'The Tempest' reviews

'The Tempest … is a masterpiece of airy beauty and eerie power … Adès discovers a glowing new lyric voice … The epiphany not only of the opera but perhaps of his entire career to date comes in Caliban’s aria “Friends don’t fear” … This is ravishing music in purest A major, though the notes of the scale blend together in ever-changing, shimmering combinations.  The effect is of light flooding the scene, of warmth rushing in …'
The New Yorker (Alex Ross), 1 March 2004

'Characterisation, vocal and dramatic, is vivid and some of the gossamer harmonies Adès has invented for Prospero’s strange island and its inhabitants… bewitch the ear with their captivating tonal shimmer.  Adès does not shirk the traditional big operatic moments. There is a thrilling and moving quintet of reconciliation and he gives each of his main characters an imposing and impressive aria … these are expressed in music of extraordinary imaginative power … The Tempest should be spell - binding and that is what Adès has made it … It’s a must.’
The Sunday Telegraph (Michael Kennedy), 15 February 2004

‘… hugely impressive three - act opera … it is through restraint of means and subtle tonal adjustments that the island magic works on us. The harmony might seem tonal - and even medieval - but it is always being sea-changed.  In the inventive flow, nothing is quite what it appears, partly because the sheer pressure of the flow leaves us no time to pin, say, the Act 1 trio, the Janacekian, almost Puccinian love duet in Act 2 or the Act 3 quintet to their traditional prototypes.  The choral writing, too, while robustly traditional, is slotted in without calling attention to itself … I wish I could single out each one of the team that made this premiere such a triumph.’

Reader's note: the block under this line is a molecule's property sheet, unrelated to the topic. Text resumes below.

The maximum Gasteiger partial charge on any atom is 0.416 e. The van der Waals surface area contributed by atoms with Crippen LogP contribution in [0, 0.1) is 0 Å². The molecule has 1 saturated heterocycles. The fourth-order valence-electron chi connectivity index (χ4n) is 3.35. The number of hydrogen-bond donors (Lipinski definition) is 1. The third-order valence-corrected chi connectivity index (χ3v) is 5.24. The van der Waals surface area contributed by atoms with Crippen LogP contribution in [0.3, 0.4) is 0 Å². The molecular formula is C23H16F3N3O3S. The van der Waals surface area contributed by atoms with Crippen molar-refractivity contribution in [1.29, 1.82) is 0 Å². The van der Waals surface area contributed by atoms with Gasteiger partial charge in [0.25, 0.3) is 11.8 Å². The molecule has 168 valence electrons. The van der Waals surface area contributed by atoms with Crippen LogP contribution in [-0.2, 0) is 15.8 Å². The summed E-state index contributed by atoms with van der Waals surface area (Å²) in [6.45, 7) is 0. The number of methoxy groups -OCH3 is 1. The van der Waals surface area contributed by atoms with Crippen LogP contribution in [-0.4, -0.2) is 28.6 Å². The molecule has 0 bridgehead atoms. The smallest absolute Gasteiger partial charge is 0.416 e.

The Sunday Times (Paul Driver), 15 February 2004

‘… Mr. Adès’s arresting compositional voice comes through almost continually: his ear for pungent harmony; his layering of every-which-way contrapuntal lines, which somehow remain audible; his impish blending of diverse musical styles. The Tempest is the work of a composer who is prodigiously talented and who knows it … you are swept along by the sheer ingenuity of the music.  In the final act, when Prospero conjures a vision of a heavenly feast for the hungry island captives, the beguilingly strange music, with piercingly high winds dominating the orchestra textures, sounds like some modern reimagining of a Renaissance dance.  The long final scene of recognition is a skillfully rendered passacaglia (a stately dance in the form of variations on a repeated ground bass) in which a rapturously lyrical ensemble for the main characters is supported by wistful choral refrains.  This is music of a young master. The Metropolitan Opera must bring this significant new work to New York.’
The New York Times (Anthony Tommasini), 23 February 2004
‘The music lifts you into the stratosphere, and you don’t want to leave … Adès himself conducted, drawing a riot of color from the orchestra … A huge, stamping - and - shouting roar greeted the composer when he took his solo bow – a final storm of sound on the enchanted island.’
The New Yorker (Alex Ross)
‘The wonderful quintet of healing begins with a kernel of melody so pure, simple and English that it might be John Dowland.  The way it burgeons into something lofty and aspirational says more about the possibilities of new beginnings than anything I know in contemporary music.'
The Independent (Edward Seckerson)

‘If you need proof that the hype surrounding Adès is more than just hope and expectation, this is where to find it’
The Guardian (Erica Jeal)
 

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